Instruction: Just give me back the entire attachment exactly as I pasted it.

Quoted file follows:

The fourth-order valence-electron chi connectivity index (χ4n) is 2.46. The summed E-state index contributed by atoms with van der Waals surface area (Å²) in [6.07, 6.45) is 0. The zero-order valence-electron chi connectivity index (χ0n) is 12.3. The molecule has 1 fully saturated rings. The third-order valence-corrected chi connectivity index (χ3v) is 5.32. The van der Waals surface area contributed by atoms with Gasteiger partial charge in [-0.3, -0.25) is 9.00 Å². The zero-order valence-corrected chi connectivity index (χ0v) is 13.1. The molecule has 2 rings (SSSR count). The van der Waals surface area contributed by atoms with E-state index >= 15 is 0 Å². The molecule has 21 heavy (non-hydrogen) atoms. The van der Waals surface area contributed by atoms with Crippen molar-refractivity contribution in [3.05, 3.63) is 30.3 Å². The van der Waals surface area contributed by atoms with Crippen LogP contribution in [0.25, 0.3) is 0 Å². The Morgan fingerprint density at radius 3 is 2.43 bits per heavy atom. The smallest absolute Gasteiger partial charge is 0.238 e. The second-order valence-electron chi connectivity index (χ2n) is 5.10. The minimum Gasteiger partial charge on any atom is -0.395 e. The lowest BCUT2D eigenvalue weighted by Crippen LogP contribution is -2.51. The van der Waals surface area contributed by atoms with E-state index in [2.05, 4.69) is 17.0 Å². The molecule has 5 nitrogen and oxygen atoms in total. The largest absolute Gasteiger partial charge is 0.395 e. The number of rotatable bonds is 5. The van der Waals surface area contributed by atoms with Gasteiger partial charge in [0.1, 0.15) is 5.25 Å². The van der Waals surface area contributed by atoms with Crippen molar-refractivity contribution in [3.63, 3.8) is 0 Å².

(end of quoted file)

The fourth-order valence-electron chi connectivity index (χ4n) is 2.46. The summed E-state index contributed by atoms with van der Waals surface area (Å²) in [6.07, 6.45) is 0. The zero-order valence-electron chi connectivity index (χ0n) is 12.3. The molecule has 1 fully saturated rings. The third-order valence-corrected chi connectivity index (χ3v) is 5.32. The van der Waals surface area contributed by atoms with Gasteiger partial charge in [-0.3, -0.25) is 9.00 Å². The zero-order valence-corrected chi connectivity index (χ0v) is 13.1. The molecule has 2 rings (SSSR count). The van der Waals surface area contributed by atoms with E-state index >= 15 is 0 Å². The molecule has 21 heavy (non-hydrogen) atoms. The van der Waals surface area contributed by atoms with Crippen molar-refractivity contribution in [3.05, 3.63) is 30.3 Å². The van der Waals surface area contributed by atoms with Crippen LogP contribution in [0.25, 0.3) is 0 Å². The Morgan fingerprint density at radius 3 is 2.43 bits per heavy atom. The smallest absolute Gasteiger partial charge is 0.238 e. The second-order valence-electron chi connectivity index (χ2n) is 5.10. The minimum Gasteiger partial charge on any atom is -0.395 e. The lowest BCUT2D eigenvalue weighted by Crippen LogP contribution is -2.51. The van der Waals surface area contributed by atoms with E-state index in [2.05, 4.69) is 17.0 Å². The molecule has 5 nitrogen and oxygen atoms in total. The largest absolute Gasteiger partial charge is 0.395 e. The number of rotatable bonds is 5. The van der Waals surface area contributed by atoms with Gasteiger partial charge in [0.1, 0.15) is 5.25 Å². The van der Waals surface area contributed by atoms with Crippen molar-refractivity contribution in [3.63, 3.8) is 0 Å².